More bad news for working people. Travis Waldron of Think Progress reports that corporate earnings have increased 20x more than workers’ disposable incomes since 2008. Waldron present another sickening statistic: “From 2009 to 2011, 88% of national income growth went to corporate profits while just one percent went to workers’ wages, and hourly earnings for workers actually fell over that time.”
As Waldron asks, if the job creators (also known as the “makers”) are doing so well, where are the jobs? We might add the questions: Where are the raises? Where are the healthcare increases? Where are the 401K matches? Why doesn’t Marissa Mayer provide her employees the same on-the-job day care she gives herself? It’s pure, simple greed.
Conservatives condemn government action to support workers as a matter of “picking winners and losers.” Given Waldron’s report, workers clearly have been the losers over the last five years. When will they get to win?
I was listening to Ed Schultz’s radio show today, which included an interview with the great union leader Leo Gerard, President of the United Steelworkers, who asked this question: Why do CEOs and executives get the security of contracts? A small faction of unionized employees have such security, but that piece of the labor pie gets smaller every day. The best paid employees – the executives – are also the most secure.
Corporations now specialize in transferring risk from the company and executives to workers. I met with a client today who drives a small truck. His company is being put out of business by competitors that require drivers to purchase their trucks and routes, which is a method FedEx uses for some of its vehicles. When the company is no longer responsible for the vehicle, it can cut its price while increasing its profit. The company wins, so does it customer. Who loses? The employee who now has to own the truck, maintain the vehicle, and eventually replace it.
This example is just one way that workers are carrying the burden of “productivity.” The more a company can ask of its workers: own the vehicle, own your tools, pay for your entire pension, pay for most of your health care; the more it can take as profit. Those who believe in the “free market” will argue that these business models would be impossible if workers did not accept the terms. I think a more accurate way of describing this situation would be that desperate people will make bad choices. Those bad choices will cause all of us to suffer. First we will pay more to support social programs accessed by low wage workers. The next step will be much worse. What happens when wages fall so low that the shrinking middle class can’t subsidize the system that pushes money up? Our lives will be very ugly.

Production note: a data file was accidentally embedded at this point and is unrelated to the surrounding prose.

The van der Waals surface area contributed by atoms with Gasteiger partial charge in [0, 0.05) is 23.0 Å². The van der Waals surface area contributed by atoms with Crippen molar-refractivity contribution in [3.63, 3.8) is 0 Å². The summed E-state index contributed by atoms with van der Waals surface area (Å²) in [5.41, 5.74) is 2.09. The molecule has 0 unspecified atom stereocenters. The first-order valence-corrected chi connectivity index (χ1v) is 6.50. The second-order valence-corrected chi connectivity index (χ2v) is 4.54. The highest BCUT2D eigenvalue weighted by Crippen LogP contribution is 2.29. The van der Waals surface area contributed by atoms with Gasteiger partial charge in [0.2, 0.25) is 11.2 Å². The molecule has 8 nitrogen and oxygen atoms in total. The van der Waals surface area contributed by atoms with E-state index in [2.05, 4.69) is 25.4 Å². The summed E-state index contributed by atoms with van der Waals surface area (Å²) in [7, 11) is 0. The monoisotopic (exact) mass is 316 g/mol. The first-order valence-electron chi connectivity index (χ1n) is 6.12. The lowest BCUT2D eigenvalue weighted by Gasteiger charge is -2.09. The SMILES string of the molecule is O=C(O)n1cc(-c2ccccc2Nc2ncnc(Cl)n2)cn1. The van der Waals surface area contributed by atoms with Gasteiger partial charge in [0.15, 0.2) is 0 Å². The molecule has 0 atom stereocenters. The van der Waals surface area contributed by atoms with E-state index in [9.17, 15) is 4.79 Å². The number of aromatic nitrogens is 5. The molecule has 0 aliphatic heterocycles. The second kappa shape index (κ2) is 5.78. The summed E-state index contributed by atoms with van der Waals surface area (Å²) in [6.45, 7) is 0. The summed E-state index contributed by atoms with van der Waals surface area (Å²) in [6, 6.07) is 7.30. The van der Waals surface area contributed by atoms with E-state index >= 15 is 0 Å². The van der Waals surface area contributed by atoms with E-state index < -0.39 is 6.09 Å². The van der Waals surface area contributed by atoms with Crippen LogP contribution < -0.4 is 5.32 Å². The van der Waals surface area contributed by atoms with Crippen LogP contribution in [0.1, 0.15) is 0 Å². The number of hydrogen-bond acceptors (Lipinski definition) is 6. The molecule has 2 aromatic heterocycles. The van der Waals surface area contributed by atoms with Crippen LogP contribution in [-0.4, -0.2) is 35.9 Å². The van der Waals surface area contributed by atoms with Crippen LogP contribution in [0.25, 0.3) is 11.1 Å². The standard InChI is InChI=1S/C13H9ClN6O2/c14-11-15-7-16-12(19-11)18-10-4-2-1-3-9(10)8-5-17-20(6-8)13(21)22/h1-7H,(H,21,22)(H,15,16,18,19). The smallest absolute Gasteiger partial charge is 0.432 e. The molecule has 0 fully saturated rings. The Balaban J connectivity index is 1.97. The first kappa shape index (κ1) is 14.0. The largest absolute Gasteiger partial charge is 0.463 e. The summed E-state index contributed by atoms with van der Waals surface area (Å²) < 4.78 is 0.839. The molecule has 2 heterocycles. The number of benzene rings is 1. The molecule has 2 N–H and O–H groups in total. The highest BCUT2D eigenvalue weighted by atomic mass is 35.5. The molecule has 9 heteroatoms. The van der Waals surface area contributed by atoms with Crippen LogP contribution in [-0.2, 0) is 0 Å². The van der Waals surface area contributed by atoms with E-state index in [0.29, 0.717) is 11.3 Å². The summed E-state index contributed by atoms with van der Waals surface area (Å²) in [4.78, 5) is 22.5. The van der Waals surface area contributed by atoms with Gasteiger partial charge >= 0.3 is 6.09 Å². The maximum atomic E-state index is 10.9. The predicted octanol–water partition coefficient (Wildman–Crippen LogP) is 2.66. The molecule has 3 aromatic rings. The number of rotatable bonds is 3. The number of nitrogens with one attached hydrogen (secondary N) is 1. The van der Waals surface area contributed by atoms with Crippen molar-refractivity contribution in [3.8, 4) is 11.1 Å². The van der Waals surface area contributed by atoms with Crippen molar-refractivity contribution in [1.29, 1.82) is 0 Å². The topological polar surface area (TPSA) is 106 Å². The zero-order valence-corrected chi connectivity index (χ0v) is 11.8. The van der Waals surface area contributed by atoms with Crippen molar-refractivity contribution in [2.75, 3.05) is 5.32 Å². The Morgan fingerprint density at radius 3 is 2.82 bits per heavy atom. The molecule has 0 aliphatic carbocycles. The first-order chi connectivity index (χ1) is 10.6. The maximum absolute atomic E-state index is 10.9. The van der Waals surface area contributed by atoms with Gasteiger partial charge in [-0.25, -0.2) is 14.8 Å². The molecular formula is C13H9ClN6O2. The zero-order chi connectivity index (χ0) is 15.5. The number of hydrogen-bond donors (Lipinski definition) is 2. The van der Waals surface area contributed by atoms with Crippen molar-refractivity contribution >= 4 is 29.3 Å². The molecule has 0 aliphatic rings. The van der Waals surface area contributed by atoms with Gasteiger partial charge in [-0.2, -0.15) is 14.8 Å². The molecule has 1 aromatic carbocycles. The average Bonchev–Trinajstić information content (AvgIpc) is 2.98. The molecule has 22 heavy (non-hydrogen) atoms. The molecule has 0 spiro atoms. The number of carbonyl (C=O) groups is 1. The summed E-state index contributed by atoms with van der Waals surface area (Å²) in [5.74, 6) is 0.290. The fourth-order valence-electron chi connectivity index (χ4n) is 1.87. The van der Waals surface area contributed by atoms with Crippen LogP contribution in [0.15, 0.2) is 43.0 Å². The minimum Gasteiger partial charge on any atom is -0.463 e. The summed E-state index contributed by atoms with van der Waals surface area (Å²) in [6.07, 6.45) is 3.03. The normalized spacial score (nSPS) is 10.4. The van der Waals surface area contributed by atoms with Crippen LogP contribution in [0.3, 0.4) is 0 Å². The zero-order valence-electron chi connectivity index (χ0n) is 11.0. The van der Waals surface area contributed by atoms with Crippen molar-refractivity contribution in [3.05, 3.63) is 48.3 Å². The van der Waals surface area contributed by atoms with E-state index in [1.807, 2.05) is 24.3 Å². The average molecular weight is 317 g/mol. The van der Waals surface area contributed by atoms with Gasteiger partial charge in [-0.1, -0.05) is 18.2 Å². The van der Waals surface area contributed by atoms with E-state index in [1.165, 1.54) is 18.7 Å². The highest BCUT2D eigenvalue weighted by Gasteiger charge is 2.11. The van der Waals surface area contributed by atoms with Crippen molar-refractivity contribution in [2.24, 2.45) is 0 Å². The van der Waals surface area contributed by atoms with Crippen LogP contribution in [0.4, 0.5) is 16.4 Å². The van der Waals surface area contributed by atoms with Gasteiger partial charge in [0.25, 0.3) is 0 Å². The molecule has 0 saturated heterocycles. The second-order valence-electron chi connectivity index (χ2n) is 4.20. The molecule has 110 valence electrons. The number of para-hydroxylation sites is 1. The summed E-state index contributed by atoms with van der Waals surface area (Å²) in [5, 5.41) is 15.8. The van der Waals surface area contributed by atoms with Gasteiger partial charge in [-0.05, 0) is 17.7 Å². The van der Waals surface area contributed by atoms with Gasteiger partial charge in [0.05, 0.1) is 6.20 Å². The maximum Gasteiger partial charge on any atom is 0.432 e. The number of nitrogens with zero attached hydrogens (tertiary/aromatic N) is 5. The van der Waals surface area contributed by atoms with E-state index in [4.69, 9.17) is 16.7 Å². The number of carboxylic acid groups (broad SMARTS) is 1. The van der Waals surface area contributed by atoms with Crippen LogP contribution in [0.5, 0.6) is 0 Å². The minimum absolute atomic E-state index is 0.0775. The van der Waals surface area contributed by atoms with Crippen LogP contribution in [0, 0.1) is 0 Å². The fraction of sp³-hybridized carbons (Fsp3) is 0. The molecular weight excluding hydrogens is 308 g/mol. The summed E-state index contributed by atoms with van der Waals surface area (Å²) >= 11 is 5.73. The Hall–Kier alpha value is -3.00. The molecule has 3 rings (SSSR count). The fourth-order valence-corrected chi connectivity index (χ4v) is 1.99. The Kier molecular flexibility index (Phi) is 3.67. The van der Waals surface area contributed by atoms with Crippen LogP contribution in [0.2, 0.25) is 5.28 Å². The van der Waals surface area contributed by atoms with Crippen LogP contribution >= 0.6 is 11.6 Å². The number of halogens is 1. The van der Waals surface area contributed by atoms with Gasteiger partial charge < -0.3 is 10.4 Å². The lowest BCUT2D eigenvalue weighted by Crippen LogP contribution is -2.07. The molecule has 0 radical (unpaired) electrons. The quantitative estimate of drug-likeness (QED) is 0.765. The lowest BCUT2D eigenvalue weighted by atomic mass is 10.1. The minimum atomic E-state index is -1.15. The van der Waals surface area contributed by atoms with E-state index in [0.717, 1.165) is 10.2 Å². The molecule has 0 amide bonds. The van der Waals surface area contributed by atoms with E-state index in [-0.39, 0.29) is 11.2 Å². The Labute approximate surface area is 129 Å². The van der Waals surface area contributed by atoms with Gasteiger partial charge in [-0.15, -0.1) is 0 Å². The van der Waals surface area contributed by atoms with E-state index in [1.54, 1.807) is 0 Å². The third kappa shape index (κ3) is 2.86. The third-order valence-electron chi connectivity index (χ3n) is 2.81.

We need a system that offers real security as well as the opportunity for reasonable profit. Our current system is out of balance, asking the least of those who have the most, setting up a system where those who are most secure are getting even more security.
In today’s Chicago Sun-Times, Mary Mitchell introduces us to the people who are on strike against Caterpillar, a company that had a 67% increase in profits for the second quarter. Mitchell takes us beyond the cliché of spoiled union workers and introduces us to real people and the struggles they are facing. Take a few minutes to read this column. It gives voice to people who too often are ignored by the corporate media* and too often reviled by their fellow workers.
* Yes, the Sun-Times is a corporation. Unlike the city's other paper, it can sometimes look at issues that affect working people and the poor. The paper investigates issues that matter to Chicago, and it has great columnists in Eric Zorn, Mary Mitchell, Roger Ebert, and Rick Telander. Do I like all of its writers and editorial policies? No. But it hits more than it misses.
Think Progress reports that 89% of income growth since 2009 has gone to corporate profits. Wage earners have only received 1%. Workers are losing while the country’s most wealthy corporations are taking more and more. The late Senator Ted Kennedy put it best, “When will the greed stop?”
On a positive point, nearly 100,000 people have signed Senator Bernie Sander’s letter to President Obama that urges the President not to give in to Republican pressure to cut social programs. Based on the statistics above, do the rich need even more?
Click here to read and sign the letter.
Compare this to a chart of corporate profits.
This game doesn’t need a scoreboard. The winner’s obvious, and the game is fixed.
The February edition of Inc. magazine provides these interesting numbers. Since the fourth quarter of 2008, U.S. corporations have earned $609 billion in profits.
Over the same period, the same companies have cut wages and benefits by 171 billion.
If this is the worst economy for the Great Depression, it seems to be pretty good for a few people. The rest of us are waiting for the recovery. We might be waiting for a long time.
Writing in Common Dreams, former Labor Secretary Robert Reich analyzes the relation between corporate profits and unemployment. We’d expect companies with profits to be hiring and expanding operations. Many large companies are expanding – outside the U.S. Reich explores the dilemma of a country in which companies won’t hire until consumers spend, and consumers can’t spend if they have no jobs.